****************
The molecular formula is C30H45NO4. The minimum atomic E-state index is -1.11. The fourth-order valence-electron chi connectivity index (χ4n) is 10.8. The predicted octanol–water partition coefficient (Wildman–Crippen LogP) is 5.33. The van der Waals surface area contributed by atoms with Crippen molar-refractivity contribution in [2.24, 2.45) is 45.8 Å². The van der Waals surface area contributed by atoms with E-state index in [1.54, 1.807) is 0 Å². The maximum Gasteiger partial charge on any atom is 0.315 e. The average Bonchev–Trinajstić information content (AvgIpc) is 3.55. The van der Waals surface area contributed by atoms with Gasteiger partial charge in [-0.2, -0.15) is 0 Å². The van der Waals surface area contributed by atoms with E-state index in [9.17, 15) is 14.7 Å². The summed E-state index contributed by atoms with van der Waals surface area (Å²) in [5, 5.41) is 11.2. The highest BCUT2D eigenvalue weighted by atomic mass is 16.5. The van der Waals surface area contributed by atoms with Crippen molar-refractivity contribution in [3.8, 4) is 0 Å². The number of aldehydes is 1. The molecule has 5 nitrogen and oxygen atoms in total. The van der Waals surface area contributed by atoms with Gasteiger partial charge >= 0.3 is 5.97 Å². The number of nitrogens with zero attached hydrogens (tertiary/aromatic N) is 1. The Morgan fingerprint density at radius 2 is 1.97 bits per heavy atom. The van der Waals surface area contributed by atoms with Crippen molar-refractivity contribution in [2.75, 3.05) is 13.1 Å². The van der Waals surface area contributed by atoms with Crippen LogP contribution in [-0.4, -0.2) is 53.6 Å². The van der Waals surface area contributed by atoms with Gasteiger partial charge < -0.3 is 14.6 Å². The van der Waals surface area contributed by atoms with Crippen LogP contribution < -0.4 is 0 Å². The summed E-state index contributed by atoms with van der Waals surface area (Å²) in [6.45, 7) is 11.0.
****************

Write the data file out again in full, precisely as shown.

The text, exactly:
The molecular formula is C30H45NO4. The minimum atomic E-state index is -1.11. The fourth-order valence-electron chi connectivity index (χ4n) is 10.8. The predicted octanol–water partition coefficient (Wildman–Crippen LogP) is 5.33. The van der Waals surface area contributed by atoms with Crippen molar-refractivity contribution in [2.24, 2.45) is 45.8 Å². The van der Waals surface area contributed by atoms with E-state index in [1.54, 1.807) is 0 Å². The maximum Gasteiger partial charge on any atom is 0.315 e. The average Bonchev–Trinajstić information content (AvgIpc) is 3.55. The van der Waals surface area contributed by atoms with Gasteiger partial charge in [-0.2, -0.15) is 0 Å². The van der Waals surface area contributed by atoms with E-state index in [9.17, 15) is 14.7 Å². The summed E-state index contributed by atoms with van der Waals surface area (Å²) in [5, 5.41) is 11.2. The highest BCUT2D eigenvalue weighted by atomic mass is 16.5. The van der Waals surface area contributed by atoms with Crippen molar-refractivity contribution in [3.8, 4) is 0 Å². The number of aldehydes is 1. The molecule has 5 nitrogen and oxygen atoms in total. The van der Waals surface area contributed by atoms with Gasteiger partial charge >= 0.3 is 5.97 Å². The number of nitrogens with zero attached hydrogens (tertiary/aromatic N) is 1. The Morgan fingerprint density at radius 2 is 1.97 bits per heavy atom. The van der Waals surface area contributed by atoms with Crippen molar-refractivity contribution in [2.75, 3.05) is 13.1 Å². The van der Waals surface area contributed by atoms with Crippen LogP contribution in [-0.4, -0.2) is 53.6 Å². The van der Waals surface area contributed by atoms with Gasteiger partial charge < -0.3 is 14.6 Å². The van der Waals surface area contributed by atoms with Crippen LogP contribution < -0.4 is 0 Å². The summed E-state index contributed by atoms with van der Waals surface area (Å²) in [6.45, 7) is 11.0.